Dendrochronology is the science that uses tree rings dated to their exact year of formation to analyze temporal and spatial patterns of processes in the physical and cultural sciences.
The Tree Ring Lab of Institute of Earth environment, CAS was established in 1987 by Prof. Liu Yu, under the proposing of Mr. An Zhisheng and the guidance of Mr. Wu Xiangding. The research engaged mainly in the climate variations of the environmental sensitive zone in northern China and the Tibetan Plateau. By analyzing the ring width, density and stable isotopes from the tree rings, the information of climate variations over the past thousand years is extracted and reconstructed. This help to deeper understanding of the East Asian monsoon variations, exploring the characteristics and mechanism of climate change, and providing scientific basis for prediction the natural disasters.
Scientific research achievements since 2013：
Much progress on tree ring research has been made since 2013, for example, precipitation series have been established in central Gansu province. The rainfall reconstructions demonstrated that the tree-ring based precipitation series for the western-central ESZ of north China exhibit highly synchronous variation trends. The precipitation series reflect the strength of the East Asian summer monsoon. The level of precipitation in the 1920s was significantly low, and droughts appeared continually for several years thereafter, which is coincident with other tree-ring studies and historical records throughout all of northern China. Also, temperature variations have been reconstructed in north China and north-central China; drought variations have been reconstructed in the middle Taihang Mountains and the middle Qilian Mountains, as well as runoff reconstruction in the upper Fenhe River in North China.
The papers published are as follows:
1. Yu Liu, Ying Lei, Bo Sun, Huiming Song, Qiang Li. Annual precipitation variability inferred from tree-ring width chronologies in the Changling-Shoulu region, China, during AD 1853—2007. Dendrochronologia, (2013) (in press)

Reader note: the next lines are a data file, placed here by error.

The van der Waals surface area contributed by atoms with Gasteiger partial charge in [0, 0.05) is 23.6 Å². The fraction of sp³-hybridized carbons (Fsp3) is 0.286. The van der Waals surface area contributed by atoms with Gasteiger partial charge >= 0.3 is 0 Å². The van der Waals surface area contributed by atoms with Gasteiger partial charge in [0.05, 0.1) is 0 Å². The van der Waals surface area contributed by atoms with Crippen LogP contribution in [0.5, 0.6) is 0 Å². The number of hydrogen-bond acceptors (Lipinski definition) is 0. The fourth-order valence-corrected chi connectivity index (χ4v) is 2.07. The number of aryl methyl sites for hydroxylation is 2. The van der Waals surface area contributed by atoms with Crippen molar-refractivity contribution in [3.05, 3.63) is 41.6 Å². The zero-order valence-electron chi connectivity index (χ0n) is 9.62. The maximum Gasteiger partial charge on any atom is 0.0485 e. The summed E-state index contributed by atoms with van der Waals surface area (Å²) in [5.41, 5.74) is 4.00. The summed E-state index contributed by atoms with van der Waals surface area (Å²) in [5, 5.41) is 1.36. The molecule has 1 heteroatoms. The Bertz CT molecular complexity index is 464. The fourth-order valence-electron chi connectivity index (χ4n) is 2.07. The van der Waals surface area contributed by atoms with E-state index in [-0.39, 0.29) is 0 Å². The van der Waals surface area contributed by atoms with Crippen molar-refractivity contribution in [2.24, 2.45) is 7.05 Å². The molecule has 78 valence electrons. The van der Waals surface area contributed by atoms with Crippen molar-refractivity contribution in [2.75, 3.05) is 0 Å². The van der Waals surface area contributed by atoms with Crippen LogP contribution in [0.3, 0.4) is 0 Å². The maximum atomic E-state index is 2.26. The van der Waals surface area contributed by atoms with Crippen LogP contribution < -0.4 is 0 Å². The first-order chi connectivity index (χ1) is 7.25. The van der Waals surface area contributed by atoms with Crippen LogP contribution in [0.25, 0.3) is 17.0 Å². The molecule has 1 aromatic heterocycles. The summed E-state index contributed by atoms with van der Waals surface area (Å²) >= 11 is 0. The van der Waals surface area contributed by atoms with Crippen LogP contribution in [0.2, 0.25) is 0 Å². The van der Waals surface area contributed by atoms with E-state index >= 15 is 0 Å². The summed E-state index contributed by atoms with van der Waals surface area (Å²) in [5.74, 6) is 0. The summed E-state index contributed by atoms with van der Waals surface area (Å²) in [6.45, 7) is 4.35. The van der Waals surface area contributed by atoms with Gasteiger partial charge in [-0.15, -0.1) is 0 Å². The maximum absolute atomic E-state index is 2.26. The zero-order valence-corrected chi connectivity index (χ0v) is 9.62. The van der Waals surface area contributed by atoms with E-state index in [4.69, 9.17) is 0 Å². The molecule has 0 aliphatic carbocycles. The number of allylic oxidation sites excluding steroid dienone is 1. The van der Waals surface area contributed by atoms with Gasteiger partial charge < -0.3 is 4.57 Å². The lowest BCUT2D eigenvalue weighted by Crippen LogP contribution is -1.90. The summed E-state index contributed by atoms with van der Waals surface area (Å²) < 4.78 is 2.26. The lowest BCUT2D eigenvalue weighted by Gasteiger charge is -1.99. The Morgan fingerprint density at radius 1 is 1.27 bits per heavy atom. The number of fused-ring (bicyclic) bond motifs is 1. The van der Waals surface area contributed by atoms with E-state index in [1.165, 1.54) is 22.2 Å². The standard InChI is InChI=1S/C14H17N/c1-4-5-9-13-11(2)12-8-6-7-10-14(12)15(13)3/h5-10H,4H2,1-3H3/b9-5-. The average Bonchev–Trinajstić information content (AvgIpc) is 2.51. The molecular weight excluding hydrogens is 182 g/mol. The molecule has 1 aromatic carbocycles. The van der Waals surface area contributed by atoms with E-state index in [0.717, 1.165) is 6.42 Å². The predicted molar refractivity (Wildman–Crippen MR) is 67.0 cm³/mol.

2. Yu Liu, Ying Lei, Bo Sun, Huiming Song, Junyan Sun, Annual precipitation in Liancheng, China, since 1777AD derived from tree rings of Chinese pine (Pinus tabulaeformis Carr.), International Journal of Biometeorology, (2013) (in press)
3. Yu Liu，Bo Sun, Huiming Song, Ying Lei，Caiyong Wang，Tree-ring-based precipitation reconstruction for Mt. Xinglong, China, since AD 1679，Quaternary International. (2013) 283, 46-54
4. Qiufang Cai, Yu Liu*. Climatic response of Chinese pine and PDSI variability in the middle Taihang Mountains, north China since 1873. Trees - Structure and Function, (2013), 27: 419-427
5. Qiufang Cai, Yu Liu*. Climatic response of three tree species growing at different elevations in the Lüliang Mountains of Northern China. Dendrochronologia, (2013) (in press)
6. Cai Qiufang, Yu Liu*, Tian Hua. A dendroclimatic reconstruction of May-June mean temperature variation in north China since 1767 AD. Quaternary International, (2013), 283, 3-10
7. Sun Junyan, Yu Liu*. Drought variations in the middle Qilian Mountains, northeast Tibetan Plateau, over the last 450 years as reconstructed from tree rings. Dendrochronologia, (2013) (in press)
8. Sun Junyan, Yu Liu*, Wang Y C, et al., Tree-ring-based runoff reconstruction of the upper Fenhe River in North China since 1799 AD. Quaternary International, (2013), 283, 117-124
9. Song Huiming, Yu Liu*, Li Qiang, Hans Linderholm, Tree-ring derived temperature records in the central Loess Plateau, China. Quaternary International, (2013), 283, 30-35
10. Qiang Li, Yu Liu*. A simple and rapid preparation of pure cellulose confirmed by monosaccharide compositions, 13C, yields and C%. Dendrochronologia, (2013) (in press)
11. Liu Yu*，Cai Qiufang，Song Huiming, seasonal and spatial representativeness of the tree-ring based 2485-year annual mean temperature reconstruction in the northern Tibetan Plateau, Quaternary Sciences, (2013), 33(1), 108–114 (in Chineses).
12. Cai Qiufang, Liu Yu*, The development of a tree-ring width chronology and the May-June mean temperature variability in Wulu Mountain, Shanxi province of north-central China, Quaternary Sciences, (2013), 33(1), 511–517 (in Chineses).